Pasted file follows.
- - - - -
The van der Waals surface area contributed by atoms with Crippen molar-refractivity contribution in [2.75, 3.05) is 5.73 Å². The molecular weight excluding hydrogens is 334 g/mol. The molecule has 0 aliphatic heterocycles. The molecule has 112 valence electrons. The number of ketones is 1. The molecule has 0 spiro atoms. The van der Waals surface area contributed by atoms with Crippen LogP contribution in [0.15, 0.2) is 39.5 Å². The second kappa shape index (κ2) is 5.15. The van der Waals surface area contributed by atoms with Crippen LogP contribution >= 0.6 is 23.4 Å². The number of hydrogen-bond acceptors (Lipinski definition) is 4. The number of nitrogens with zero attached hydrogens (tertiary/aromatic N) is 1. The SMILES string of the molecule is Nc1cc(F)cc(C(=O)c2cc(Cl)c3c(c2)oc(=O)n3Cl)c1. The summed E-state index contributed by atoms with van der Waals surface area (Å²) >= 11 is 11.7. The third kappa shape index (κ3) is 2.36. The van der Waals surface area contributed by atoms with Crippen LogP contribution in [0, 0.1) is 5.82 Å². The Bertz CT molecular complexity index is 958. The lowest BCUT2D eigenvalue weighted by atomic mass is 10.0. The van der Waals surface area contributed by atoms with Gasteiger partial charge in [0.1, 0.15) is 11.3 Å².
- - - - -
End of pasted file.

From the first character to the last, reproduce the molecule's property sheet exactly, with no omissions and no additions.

The van der Waals surface area contributed by atoms with Crippen molar-refractivity contribution in [2.75, 3.05) is 5.73 Å². The molecular weight excluding hydrogens is 334 g/mol. The molecule has 0 aliphatic heterocycles. The molecule has 112 valence electrons. The number of ketones is 1. The molecule has 0 spiro atoms. The van der Waals surface area contributed by atoms with Crippen LogP contribution in [0.15, 0.2) is 39.5 Å². The second kappa shape index (κ2) is 5.15. The van der Waals surface area contributed by atoms with Crippen LogP contribution >= 0.6 is 23.4 Å². The number of hydrogen-bond acceptors (Lipinski definition) is 4. The number of nitrogens with zero attached hydrogens (tertiary/aromatic N) is 1. The SMILES string of the molecule is Nc1cc(F)cc(C(=O)c2cc(Cl)c3c(c2)oc(=O)n3Cl)c1. The summed E-state index contributed by atoms with van der Waals surface area (Å²) >= 11 is 11.7. The third kappa shape index (κ3) is 2.36. The van der Waals surface area contributed by atoms with Crippen LogP contribution in [0, 0.1) is 5.82 Å². The Bertz CT molecular complexity index is 958. The lowest BCUT2D eigenvalue weighted by atomic mass is 10.0. The van der Waals surface area contributed by atoms with Gasteiger partial charge in [0.1, 0.15) is 11.3 Å².